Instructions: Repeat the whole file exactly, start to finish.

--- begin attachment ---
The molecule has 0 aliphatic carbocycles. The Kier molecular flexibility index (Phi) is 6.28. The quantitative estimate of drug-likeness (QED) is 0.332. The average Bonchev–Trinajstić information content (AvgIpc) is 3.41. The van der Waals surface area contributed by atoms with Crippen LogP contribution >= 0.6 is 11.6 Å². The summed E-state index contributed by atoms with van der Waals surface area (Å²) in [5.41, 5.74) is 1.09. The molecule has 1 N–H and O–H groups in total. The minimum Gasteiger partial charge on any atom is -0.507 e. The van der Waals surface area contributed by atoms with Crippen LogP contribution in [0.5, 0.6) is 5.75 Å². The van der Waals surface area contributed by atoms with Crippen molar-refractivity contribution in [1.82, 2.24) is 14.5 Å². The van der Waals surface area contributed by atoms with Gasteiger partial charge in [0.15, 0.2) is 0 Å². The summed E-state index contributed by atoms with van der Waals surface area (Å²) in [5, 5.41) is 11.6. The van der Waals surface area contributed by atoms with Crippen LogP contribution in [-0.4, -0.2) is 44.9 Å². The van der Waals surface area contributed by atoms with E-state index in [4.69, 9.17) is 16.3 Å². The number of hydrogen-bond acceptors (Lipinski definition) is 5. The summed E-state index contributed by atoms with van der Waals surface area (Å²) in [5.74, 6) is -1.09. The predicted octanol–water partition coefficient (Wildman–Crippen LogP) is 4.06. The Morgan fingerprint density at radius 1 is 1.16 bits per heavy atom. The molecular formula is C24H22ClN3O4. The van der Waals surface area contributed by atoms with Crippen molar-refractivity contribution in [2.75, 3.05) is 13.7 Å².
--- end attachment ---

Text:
The molecule has 0 aliphatic carbocycles. The Kier molecular flexibility index (Phi) is 6.28. The quantitative estimate of drug-likeness (QED) is 0.332. The average Bonchev–Trinajstić information content (AvgIpc) is 3.41. The van der Waals surface area contributed by atoms with Crippen LogP contribution >= 0.6 is 11.6 Å². The summed E-state index contributed by atoms with van der Waals surface area (Å²) in [5.41, 5.74) is 1.09. The molecule has 1 N–H and O–H groups in total. The minimum Gasteiger partial charge on any atom is -0.507 e. The van der Waals surface area contributed by atoms with Crippen LogP contribution in [0.5, 0.6) is 5.75 Å². The van der Waals surface area contributed by atoms with Crippen molar-refractivity contribution in [1.82, 2.24) is 14.5 Å². The van der Waals surface area contributed by atoms with Gasteiger partial charge in [0.15, 0.2) is 0 Å². The summed E-state index contributed by atoms with van der Waals surface area (Å²) in [5, 5.41) is 11.6. The van der Waals surface area contributed by atoms with Crippen LogP contribution in [-0.4, -0.2) is 44.9 Å². The van der Waals surface area contributed by atoms with E-state index in [4.69, 9.17) is 16.3 Å². The number of hydrogen-bond acceptors (Lipinski definition) is 5. The summed E-state index contributed by atoms with van der Waals surface area (Å²) in [5.74, 6) is -1.09. The predicted octanol–water partition coefficient (Wildman–Crippen LogP) is 4.06. The Morgan fingerprint density at radius 1 is 1.16 bits per heavy atom. The molecular formula is C24H22ClN3O4. The van der Waals surface area contributed by atoms with Crippen molar-refractivity contribution in [2.75, 3.05) is 13.7 Å².